Indian Media, Esther Duflo Is Not ‘Wife of’; She’s a Nobel Laureate in Economics


Oct 15, 2019


Image Credit: Ryan Pfluger

Yesterday the Nobel Committee announced the winners for the 2019 Nobel Prize in Economics: Abhijit Banerjee, Esther Duflo, and Michael Kremer.

And yesterday, the news was relayed to the world via several major media outlets thusly:

“Indian-origin Abhijit Banerjee, wife Esther Duflo awarded Nobel Prize in Economics” — Hindustan Times

“Indian-American MIT Prof Abhijit Banerjee and wife wins Nobel in Economics” — The Economic Times

“Indian-American Abhijit Banerjee, wife Esther Duflo and Michael Kremer win 2019 Nobel Economics Prize” — FirstPost

“Indian-American MIT Prof Abhijit Banerjee and wife Esther Duflo win Noble prize in Economics” — Business Insider

The reporting choice seems more suited to the age of Marie and Pierre Curie, and yet, here we are in 2019. Yes, Duflo happens to be married to her co-recipient, Banerjee. But contrary to the implication conveyed by mentioning her wife-status in a headline, that is not why she won her prize.

Esther Duflo is widely considered one of the greatest minds in development economics, revolutionizing it by pioneering an experiment-based approach to problems of poverty, such as child health and education access. Her effect, along with the work of Banerjee and Kremer, within development economics is credited for helping to transform the field of economics as a whole, bringing a previously theoretical discipline down to Earth and rooting it in reality. Her influence means that policy is more rooted in scientific data, rather than elite assumptions, about the lives of the world’s poor, and that the impact of policy can be measured. She is the director of MIT’s Abdul Latif Jameel Poverty Action Lab (J-Pal), a premier poverty research institution. She is a 2010 recipient of a MacArthur genius grant. She is the youngest recipient in the 50-year history of the Nobel economics prize.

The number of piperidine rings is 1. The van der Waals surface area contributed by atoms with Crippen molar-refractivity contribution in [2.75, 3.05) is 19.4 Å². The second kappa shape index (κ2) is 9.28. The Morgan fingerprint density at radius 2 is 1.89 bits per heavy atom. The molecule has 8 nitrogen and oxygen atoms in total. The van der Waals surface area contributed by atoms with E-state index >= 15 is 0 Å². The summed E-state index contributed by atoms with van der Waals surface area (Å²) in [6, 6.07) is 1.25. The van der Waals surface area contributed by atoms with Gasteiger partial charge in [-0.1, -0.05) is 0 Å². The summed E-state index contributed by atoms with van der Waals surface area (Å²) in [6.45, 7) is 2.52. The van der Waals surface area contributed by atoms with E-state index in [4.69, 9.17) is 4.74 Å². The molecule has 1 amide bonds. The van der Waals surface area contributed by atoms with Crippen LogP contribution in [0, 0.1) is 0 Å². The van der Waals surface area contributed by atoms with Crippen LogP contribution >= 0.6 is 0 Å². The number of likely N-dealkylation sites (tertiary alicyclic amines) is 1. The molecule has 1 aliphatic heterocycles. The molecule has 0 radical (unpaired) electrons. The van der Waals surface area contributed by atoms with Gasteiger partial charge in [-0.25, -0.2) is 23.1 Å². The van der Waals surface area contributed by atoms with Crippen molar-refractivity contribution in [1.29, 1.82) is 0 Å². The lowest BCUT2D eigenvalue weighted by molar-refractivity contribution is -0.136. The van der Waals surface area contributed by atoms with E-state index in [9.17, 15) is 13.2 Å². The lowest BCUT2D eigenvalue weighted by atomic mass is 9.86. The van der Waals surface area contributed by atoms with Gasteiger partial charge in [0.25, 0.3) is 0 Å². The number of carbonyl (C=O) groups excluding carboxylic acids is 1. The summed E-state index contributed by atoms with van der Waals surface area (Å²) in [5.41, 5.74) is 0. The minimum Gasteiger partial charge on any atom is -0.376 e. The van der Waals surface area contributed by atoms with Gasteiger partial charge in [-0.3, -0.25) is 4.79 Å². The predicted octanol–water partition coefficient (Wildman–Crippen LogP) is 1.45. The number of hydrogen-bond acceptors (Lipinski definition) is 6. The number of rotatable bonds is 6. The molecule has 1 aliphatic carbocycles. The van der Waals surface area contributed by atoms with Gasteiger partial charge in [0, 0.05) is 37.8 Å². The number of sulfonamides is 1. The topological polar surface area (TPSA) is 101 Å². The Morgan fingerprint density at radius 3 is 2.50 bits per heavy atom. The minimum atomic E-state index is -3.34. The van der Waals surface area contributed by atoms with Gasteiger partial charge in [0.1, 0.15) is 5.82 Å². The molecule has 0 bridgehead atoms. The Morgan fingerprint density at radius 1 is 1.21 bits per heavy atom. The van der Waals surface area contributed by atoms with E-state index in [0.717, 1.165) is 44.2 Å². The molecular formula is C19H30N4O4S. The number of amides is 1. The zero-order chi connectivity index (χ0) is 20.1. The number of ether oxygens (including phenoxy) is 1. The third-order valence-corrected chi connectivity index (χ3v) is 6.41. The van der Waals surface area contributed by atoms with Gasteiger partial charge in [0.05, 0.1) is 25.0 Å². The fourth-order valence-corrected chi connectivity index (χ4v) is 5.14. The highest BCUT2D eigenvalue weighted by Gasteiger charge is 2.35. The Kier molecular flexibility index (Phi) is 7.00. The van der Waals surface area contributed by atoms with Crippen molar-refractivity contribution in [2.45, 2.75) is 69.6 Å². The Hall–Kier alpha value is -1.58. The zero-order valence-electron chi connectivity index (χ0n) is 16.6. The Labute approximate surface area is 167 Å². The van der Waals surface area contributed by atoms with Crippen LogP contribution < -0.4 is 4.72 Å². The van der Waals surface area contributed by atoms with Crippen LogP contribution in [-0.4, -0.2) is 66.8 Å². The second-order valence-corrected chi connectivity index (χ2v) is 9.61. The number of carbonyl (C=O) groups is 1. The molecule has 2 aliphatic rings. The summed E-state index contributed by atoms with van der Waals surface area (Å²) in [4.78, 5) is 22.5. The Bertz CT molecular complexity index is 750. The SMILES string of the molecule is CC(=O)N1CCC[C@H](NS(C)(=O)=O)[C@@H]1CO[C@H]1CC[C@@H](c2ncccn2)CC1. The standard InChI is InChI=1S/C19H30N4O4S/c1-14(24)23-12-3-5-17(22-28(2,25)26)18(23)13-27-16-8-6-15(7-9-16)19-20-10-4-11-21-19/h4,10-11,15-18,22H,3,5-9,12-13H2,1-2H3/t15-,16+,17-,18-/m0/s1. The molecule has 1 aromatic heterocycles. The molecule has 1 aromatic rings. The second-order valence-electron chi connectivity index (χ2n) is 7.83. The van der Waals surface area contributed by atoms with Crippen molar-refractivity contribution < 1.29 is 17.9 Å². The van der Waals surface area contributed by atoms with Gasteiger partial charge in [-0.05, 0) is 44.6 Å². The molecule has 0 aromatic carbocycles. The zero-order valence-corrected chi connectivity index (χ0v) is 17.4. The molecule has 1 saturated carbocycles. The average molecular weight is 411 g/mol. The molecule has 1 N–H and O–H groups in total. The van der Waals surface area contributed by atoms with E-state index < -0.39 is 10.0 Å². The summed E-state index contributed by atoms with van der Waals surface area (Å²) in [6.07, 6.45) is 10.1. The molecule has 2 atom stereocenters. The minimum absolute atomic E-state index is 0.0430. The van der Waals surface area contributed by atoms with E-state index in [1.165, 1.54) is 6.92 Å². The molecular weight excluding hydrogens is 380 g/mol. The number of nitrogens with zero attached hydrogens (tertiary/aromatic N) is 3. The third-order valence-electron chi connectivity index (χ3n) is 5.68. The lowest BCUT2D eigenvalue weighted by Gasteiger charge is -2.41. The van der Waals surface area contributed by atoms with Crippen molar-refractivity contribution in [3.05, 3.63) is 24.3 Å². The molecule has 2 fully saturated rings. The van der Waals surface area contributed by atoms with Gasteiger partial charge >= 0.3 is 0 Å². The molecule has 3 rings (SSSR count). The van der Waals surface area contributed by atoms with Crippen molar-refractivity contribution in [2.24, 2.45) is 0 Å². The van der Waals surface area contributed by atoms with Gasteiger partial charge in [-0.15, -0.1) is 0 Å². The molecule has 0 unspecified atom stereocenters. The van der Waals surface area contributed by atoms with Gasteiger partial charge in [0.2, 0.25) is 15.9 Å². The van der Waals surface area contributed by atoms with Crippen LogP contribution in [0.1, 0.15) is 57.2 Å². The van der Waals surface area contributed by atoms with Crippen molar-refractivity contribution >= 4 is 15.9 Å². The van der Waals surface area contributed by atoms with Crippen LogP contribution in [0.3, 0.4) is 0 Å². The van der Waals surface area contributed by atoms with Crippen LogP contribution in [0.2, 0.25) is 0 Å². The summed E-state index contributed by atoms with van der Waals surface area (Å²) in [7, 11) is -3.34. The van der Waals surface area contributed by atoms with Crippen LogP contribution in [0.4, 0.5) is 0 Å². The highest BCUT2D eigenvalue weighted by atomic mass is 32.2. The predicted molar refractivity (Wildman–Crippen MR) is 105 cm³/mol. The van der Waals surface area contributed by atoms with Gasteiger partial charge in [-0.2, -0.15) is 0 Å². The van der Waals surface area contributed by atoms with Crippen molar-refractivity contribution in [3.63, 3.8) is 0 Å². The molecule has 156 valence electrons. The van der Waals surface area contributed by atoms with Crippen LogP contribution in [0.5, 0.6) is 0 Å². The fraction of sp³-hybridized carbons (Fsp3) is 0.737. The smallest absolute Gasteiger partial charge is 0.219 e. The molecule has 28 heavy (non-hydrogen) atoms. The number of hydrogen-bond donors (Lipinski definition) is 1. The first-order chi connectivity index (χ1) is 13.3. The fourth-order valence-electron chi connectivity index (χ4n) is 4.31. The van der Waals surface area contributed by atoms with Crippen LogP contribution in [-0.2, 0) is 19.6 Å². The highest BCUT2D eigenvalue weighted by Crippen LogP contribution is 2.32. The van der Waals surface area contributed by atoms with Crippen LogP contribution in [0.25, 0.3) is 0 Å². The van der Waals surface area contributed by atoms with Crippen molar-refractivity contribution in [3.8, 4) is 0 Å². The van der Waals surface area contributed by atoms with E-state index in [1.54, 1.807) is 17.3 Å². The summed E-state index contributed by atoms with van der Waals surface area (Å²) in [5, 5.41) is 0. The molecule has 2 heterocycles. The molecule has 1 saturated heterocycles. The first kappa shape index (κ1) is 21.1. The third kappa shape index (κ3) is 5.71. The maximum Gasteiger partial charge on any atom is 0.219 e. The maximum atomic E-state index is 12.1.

In other words, Esther Duflo is Esther Duflo. The fact that she is the wife of anyone is incidental to her many achievements.

Related on The Swaddle:

It Took a Nobel Prize for a Female Scientist to Be ‘Notable’ Enough for Wikipedia

One could argue that it’s natural for the media of a recipient’s native country to look for the angle that is catchiest; Banerjee, born in Mumbai in 1961, and educated in Kolkata and Delhi before moving to the U.S. to pursue his Ph.D. at Harvard University, is from India originally — hence, why his name has dominated the headlines here. This does make sense — however, there are many ways to accomplish this angle without reducing Duflo to merely his wife:

  1. mention only Banerjee in the headline
  2. mention Banerjee and “two others” in the headline
  3. mention all three recipients by name in the headline

It’s noteworthy that in France, Duflo’s country of origin, her name naturally dominated headlines, following one of these three conventions. Nowhere did a French headline read “Duflo and husband.” Few global outlets thought it relevant to mention her marital status, let alone that she and Banerjee are married.